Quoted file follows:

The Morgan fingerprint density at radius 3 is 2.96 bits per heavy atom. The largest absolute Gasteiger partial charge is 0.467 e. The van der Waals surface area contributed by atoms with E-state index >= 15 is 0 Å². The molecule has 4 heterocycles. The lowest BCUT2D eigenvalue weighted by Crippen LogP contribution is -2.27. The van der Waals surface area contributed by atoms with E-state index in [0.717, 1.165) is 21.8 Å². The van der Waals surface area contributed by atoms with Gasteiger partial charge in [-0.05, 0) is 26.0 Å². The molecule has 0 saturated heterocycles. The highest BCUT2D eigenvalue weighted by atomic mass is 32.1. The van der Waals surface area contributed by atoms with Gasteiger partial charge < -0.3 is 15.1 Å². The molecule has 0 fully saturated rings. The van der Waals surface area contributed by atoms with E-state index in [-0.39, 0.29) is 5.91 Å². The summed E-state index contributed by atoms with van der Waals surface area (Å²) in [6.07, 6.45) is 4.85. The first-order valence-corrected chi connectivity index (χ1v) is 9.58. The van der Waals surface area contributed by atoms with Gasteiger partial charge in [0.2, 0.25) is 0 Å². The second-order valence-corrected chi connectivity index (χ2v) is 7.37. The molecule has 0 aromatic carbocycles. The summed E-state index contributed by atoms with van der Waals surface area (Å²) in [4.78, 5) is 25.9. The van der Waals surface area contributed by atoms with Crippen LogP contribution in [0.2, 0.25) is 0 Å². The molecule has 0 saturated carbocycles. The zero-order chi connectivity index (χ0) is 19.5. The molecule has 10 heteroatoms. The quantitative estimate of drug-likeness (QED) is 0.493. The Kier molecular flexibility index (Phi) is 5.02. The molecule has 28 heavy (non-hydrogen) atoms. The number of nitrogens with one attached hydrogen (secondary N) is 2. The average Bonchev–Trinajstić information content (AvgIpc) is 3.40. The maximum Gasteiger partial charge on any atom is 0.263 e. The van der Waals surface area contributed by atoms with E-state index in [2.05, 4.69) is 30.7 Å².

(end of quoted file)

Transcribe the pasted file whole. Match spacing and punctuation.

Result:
The Morgan fingerprint density at radius 3 is 2.96 bits per heavy atom. The largest absolute Gasteiger partial charge is 0.467 e. The van der Waals surface area contributed by atoms with E-state index >= 15 is 0 Å². The molecule has 4 heterocycles. The lowest BCUT2D eigenvalue weighted by Crippen LogP contribution is -2.27. The van der Waals surface area contributed by atoms with E-state index in [0.717, 1.165) is 21.8 Å². The van der Waals surface area contributed by atoms with Gasteiger partial charge in [-0.05, 0) is 26.0 Å². The molecule has 0 saturated heterocycles. The highest BCUT2D eigenvalue weighted by atomic mass is 32.1. The van der Waals surface area contributed by atoms with Gasteiger partial charge < -0.3 is 15.1 Å². The molecule has 0 fully saturated rings. The van der Waals surface area contributed by atoms with E-state index in [-0.39, 0.29) is 5.91 Å². The summed E-state index contributed by atoms with van der Waals surface area (Å²) in [6.07, 6.45) is 4.85. The first-order valence-corrected chi connectivity index (χ1v) is 9.58. The van der Waals surface area contributed by atoms with Gasteiger partial charge in [0.2, 0.25) is 0 Å². The second-order valence-corrected chi connectivity index (χ2v) is 7.37. The molecule has 0 aromatic carbocycles. The summed E-state index contributed by atoms with van der Waals surface area (Å²) in [4.78, 5) is 25.9. The van der Waals surface area contributed by atoms with Crippen LogP contribution in [0.2, 0.25) is 0 Å². The molecule has 0 saturated carbocycles. The zero-order chi connectivity index (χ0) is 19.5. The molecule has 10 heteroatoms. The quantitative estimate of drug-likeness (QED) is 0.493. The Kier molecular flexibility index (Phi) is 5.02. The molecule has 28 heavy (non-hydrogen) atoms. The number of nitrogens with one attached hydrogen (secondary N) is 2. The average Bonchev–Trinajstić information content (AvgIpc) is 3.40. The maximum Gasteiger partial charge on any atom is 0.263 e. The van der Waals surface area contributed by atoms with E-state index in [2.05, 4.69) is 30.7 Å².